I'm amazed to see this 2 year old question continue receiving answers.
0 votes
Macaba Ray, Home Buyer, Washington, PA
Mon Dec 16, 2013
* A mortgage note is a type of promissory note showing the terms of an owner-financed sale of a property.
* The terms include the interest rate, duration of payments, payment amount, due date of first payment, etc.
* A mortgage note is sometimes called a real estate note, a deed of trust note, or simply a promissory note — they are basically the same for most purposes.
* The note is the “I.O.U.” while the deed of trust or mortgage makes the property the collateral for the sale.
Web Reference:  http://seascapecapital.com/
0 votes
Alfred Grich…, Both Buyer And Seller, California City, CA
Fri Aug 23, 2013
Great info, sounds great. So many times we are looking for big money to start business, but what we fail to know that buying non performing mortgage notes can result in great business.
So for example i buy a note for 10k and the property is valued in 60k, if the borrower doesn´t pay the monthly payment for 3 months then i go to foreclosure process and if a sell the house i get in return 50k or more. Or i can receive monthly payments including and additional interest rate the borrower has to pay me. I just found this site that i wanted to share with you all
http://fciexchange.com/ amazing rates and properties so far.
0 votes
Charles Blum…, , Wayne, NJ
Sat Apr 20, 2013
when you buy a mortgage note, you are having the previous mortgage holders position assigned to you via a mortgage assignent, and generallly would then be entitled to all the benefits and reliefs the previous lender was.
0 votes
Charles Blum…, , Wayne, NJ
Mon Apr 15, 2013
Generally, you will get basic information regarding a paticular loan or loans from a seller. Based on the infomration supplied, you would provide your seller with an 'indicative bid', which is a non-binding bid made in good faith that essentially tells your seller that, based on the information they supplied, you will be willing to pay 'x' for the loan, provided that information bears out in your due diligence period. Due diligence will take 5-15 days, and you should prepare to and be willing and able to close within 5-15 days thereafter.
0 votes
Abby S, , San Francisco, CA
Fri Nov 16, 2012
The simple answer is that the note owner (aka note seller) will assign the right to receive future payments on an existing mortgage note to a note buyer/investor. The note seller will request an offer on the note for sale and once received and agreed upon, the parties will begin the process.

The process is as follows:

1) Receive a Quote

2) Accept the Offer

3) Sign the Note-Sale Documents (provided by the broker/note buyer) & Submit all Docs on said Asset

4) The buyer will then underwrite the deal (appraisal/BPO, title search, borrower interview, etc)

5) Deal will be approved, and funded (assuming it survives the underwriting process)

6) Deal is funded and the note seller gets their lump sum of cash and the buyer gets the payments on the note.

If you have any additional questions on the process or want to discuss how to create the most valuable mortgage note for resale to an investor, I suggest contacting our company to do so, as we are a direct and independent note buyer on the secondary mortgage market (http://www.AmerinoteXchange.com).
0 votes
John Arendsen, Agent, Leucadia, CA
Sun Jan 15, 2012
Hi Tina, incase you couldn't figure it out I meant seconds not ends. Sorry.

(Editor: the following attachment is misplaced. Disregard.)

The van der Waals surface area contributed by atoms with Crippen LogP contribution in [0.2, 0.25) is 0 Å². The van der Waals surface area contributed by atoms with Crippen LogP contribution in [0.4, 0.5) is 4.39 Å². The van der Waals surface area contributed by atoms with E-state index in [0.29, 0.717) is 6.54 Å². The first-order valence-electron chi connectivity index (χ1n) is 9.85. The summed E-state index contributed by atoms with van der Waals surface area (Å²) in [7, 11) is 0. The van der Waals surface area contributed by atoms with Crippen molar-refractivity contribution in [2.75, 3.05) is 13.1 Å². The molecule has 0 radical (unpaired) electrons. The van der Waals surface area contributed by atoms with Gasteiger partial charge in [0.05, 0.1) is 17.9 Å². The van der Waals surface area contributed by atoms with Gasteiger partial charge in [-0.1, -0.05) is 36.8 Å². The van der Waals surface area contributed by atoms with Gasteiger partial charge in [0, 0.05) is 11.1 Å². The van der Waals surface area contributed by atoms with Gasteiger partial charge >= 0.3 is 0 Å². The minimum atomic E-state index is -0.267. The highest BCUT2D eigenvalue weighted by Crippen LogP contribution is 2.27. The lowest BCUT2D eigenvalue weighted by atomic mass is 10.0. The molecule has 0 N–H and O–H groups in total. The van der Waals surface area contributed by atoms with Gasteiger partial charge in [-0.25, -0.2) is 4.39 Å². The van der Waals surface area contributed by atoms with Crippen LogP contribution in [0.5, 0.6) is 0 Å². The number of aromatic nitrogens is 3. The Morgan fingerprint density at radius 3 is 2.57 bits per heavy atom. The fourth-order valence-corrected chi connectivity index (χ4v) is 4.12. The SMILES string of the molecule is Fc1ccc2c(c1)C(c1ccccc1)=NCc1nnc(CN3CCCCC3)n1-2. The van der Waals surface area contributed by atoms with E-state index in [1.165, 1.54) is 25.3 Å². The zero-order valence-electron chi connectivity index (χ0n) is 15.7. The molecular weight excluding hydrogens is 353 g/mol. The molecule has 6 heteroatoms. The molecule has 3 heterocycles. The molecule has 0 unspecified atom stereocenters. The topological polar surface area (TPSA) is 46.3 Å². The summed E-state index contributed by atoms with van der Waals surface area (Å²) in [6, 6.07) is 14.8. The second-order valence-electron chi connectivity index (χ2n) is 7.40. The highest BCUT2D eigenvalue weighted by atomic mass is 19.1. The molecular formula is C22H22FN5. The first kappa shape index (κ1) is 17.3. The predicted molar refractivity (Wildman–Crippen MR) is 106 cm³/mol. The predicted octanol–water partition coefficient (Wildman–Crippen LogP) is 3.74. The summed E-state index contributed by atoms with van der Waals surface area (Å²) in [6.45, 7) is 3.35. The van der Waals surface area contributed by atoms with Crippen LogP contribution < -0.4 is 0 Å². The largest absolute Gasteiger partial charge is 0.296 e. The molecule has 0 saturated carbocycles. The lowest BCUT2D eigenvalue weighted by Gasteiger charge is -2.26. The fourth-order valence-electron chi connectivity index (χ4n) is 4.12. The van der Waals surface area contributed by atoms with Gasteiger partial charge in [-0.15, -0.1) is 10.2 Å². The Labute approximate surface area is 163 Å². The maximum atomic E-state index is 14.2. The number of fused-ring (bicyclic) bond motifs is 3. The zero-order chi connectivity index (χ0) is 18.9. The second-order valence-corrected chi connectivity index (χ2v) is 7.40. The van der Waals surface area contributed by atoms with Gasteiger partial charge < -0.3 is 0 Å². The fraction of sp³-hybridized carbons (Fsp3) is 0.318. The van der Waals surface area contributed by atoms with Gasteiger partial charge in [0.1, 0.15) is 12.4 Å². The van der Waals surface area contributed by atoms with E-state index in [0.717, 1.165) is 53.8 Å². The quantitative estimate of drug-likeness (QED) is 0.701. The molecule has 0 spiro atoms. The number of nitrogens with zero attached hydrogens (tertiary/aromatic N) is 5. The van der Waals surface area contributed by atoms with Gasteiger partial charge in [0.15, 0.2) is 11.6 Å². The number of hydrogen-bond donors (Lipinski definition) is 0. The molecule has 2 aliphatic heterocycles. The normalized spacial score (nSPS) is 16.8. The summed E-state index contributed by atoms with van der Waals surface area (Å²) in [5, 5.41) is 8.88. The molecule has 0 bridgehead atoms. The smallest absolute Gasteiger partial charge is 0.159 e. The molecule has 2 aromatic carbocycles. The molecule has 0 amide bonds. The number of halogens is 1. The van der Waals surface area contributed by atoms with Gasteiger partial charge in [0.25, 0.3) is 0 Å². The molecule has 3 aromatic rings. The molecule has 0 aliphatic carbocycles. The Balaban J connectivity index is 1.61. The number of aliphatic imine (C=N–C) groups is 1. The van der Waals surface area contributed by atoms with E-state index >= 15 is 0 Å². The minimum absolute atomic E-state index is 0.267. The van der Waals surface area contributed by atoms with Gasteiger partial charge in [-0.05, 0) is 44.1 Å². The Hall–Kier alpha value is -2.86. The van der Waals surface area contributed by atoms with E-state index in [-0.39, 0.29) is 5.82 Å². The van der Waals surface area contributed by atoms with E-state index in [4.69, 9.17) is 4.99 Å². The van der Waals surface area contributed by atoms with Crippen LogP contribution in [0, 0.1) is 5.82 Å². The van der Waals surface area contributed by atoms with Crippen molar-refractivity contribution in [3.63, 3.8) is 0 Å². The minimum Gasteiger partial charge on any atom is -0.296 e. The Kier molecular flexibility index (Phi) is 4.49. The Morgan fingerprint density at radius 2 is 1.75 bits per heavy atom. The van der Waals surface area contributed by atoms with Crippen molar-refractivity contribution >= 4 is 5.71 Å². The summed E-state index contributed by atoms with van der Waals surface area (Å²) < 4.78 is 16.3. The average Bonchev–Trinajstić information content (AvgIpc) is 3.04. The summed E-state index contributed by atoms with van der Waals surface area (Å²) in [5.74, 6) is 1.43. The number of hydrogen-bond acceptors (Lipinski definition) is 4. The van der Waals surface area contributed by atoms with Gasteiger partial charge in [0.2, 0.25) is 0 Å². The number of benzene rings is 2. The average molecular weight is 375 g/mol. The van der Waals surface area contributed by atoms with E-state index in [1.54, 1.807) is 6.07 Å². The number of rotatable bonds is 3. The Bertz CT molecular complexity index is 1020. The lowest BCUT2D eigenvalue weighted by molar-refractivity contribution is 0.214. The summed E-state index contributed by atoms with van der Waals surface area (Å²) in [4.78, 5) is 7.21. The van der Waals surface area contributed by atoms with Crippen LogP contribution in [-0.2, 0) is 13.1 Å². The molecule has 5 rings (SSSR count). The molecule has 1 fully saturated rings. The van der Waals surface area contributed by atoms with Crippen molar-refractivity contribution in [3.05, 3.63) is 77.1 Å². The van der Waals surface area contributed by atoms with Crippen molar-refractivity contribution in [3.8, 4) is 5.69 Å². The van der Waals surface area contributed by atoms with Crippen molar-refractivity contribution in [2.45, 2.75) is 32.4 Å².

0 votes
John Arendsen, Agent, Leucadia, CA
Sun Jan 15, 2012
Tina, I hear ya on the end's. Wouldn't touch them with a 10 foot pole. I also agree on the pipeline as a valued lead source. Frankly I'm just dipping my toe into this pond presently. My niche has been buying manufactured home repo's, renovating and then either renting or doing a lease option which is a lot less complicated than real estate.
0 votes
John Arendsen, Agent, Leucadia, CA
Fri Jan 13, 2012
Michael, I really do appreciate you knowledge and information. I've been seeing advertising promoting notes for sale but never followed up on them because I wasn't interested at the time. But I'm sure many of those ads are being promoted by brokers as well as private parties. How would you recommend that a broker enter this arena?
0 votes
John Arendsen, Agent, Leucadia, CA
Thu Jan 12, 2012
I think I'm getting it. The more I'm hearing the more interesting it sounds.
0 votes
Daniel Klein, Agent, Beverly Hills, CA
Thu Jan 12, 2012
When you buy a mortgage (note) you agree to buy the rest of the future payments for a discount today. For example, if a lender has a $300,000 mortgage that is paying $1800/month for 28 more years, depending on the notes rate/vs current market conditions, means that an investor who wants to buy this note, may be willing to pay a percentage of the face today.
There are a lot of note brokers who have buyers who may be willing to purchase a note. Most notes that are sold piece by piece are seconds, or owner carries, much like those that are created with AITD's.
All Inclusive Trust Deeds are simple to set up, and are a unique strategy to purchase property while keeping the current mortgage in place. It is an eloquent solution to getting around the due on sale clause.
0 votes
John Arendsen, Agent, Leucadia, CA
Thu Jan 12, 2012
OK Katherine you've got my attention. Please enlighten me about AITD's.
0 votes
Katherine Jo…, Agent, Rancho Cucamonga, CA
Thu Jan 12, 2012
Why buy mortgage notes when you can do AITD's
0 votes
John Arendsen, Agent, Leucadia, CA
Thu Jan 12, 2012
Michael, Just curious. As a RE broker why would I want to go through another broker? Couldn't I do all the necessary due diligence myself instead of paying someone a commission to find a note that I'm perfectly capable of finding myself?
0 votes
John Arendsen, Agent, Leucadia, CA
Thu Jan 12, 2012
I get it. Thanks Annette............
0 votes
John Arendsen, Agent, Leucadia, CA
Wed Jan 11, 2012
Thank you Robert and Annette. Where does one look to purchase notes?
0 votes
John Arendsen, Agent, Leucadia, CA
Wed Jan 11, 2012
Robert, what does it take to take over a note? Just curious. I've never journeyed down that road but I've been hearing a lot about it lately.
0 votes